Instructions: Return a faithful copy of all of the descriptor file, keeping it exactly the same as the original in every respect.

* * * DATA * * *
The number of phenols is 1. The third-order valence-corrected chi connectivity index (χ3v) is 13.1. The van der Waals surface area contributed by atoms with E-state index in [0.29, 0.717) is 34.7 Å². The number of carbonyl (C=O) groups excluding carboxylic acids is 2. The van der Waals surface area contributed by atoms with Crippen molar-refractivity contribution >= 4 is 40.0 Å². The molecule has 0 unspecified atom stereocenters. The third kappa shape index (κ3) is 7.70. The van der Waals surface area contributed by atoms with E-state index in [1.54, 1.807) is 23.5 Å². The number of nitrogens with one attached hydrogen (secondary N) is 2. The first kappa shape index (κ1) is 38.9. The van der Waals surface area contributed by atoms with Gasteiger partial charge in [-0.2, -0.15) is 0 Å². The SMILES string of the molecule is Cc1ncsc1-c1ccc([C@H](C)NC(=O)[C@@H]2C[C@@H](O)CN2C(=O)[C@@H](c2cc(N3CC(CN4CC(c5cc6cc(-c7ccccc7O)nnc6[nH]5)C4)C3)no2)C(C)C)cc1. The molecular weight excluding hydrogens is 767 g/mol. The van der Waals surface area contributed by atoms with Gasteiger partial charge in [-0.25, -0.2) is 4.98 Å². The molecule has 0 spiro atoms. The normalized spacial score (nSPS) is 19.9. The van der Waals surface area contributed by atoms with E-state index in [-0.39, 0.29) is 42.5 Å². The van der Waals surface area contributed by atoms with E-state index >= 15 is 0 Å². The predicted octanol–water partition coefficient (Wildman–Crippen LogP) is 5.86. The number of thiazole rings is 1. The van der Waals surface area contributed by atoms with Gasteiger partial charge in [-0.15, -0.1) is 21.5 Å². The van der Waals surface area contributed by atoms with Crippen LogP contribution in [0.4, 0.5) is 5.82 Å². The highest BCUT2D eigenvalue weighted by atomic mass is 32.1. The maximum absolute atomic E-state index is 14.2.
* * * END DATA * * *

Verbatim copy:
The number of phenols is 1. The third-order valence-corrected chi connectivity index (χ3v) is 13.1. The van der Waals surface area contributed by atoms with E-state index in [0.29, 0.717) is 34.7 Å². The number of carbonyl (C=O) groups excluding carboxylic acids is 2. The van der Waals surface area contributed by atoms with Crippen molar-refractivity contribution >= 4 is 40.0 Å². The molecule has 0 unspecified atom stereocenters. The third kappa shape index (κ3) is 7.70. The van der Waals surface area contributed by atoms with E-state index in [1.54, 1.807) is 23.5 Å². The number of nitrogens with one attached hydrogen (secondary N) is 2. The first kappa shape index (κ1) is 38.9. The van der Waals surface area contributed by atoms with Gasteiger partial charge in [-0.2, -0.15) is 0 Å². The SMILES string of the molecule is Cc1ncsc1-c1ccc([C@H](C)NC(=O)[C@@H]2C[C@@H](O)CN2C(=O)[C@@H](c2cc(N3CC(CN4CC(c5cc6cc(-c7ccccc7O)nnc6[nH]5)C4)C3)no2)C(C)C)cc1. The molecular weight excluding hydrogens is 767 g/mol. The van der Waals surface area contributed by atoms with Gasteiger partial charge in [-0.25, -0.2) is 4.98 Å². The molecule has 0 spiro atoms. The normalized spacial score (nSPS) is 19.9. The van der Waals surface area contributed by atoms with E-state index in [-0.39, 0.29) is 42.5 Å². The van der Waals surface area contributed by atoms with E-state index >= 15 is 0 Å². The predicted octanol–water partition coefficient (Wildman–Crippen LogP) is 5.86. The number of thiazole rings is 1. The van der Waals surface area contributed by atoms with Gasteiger partial charge in [-0.15, -0.1) is 21.5 Å². The van der Waals surface area contributed by atoms with Crippen LogP contribution in [0.4, 0.5) is 5.82 Å². The highest BCUT2D eigenvalue weighted by atomic mass is 32.1. The maximum absolute atomic E-state index is 14.2.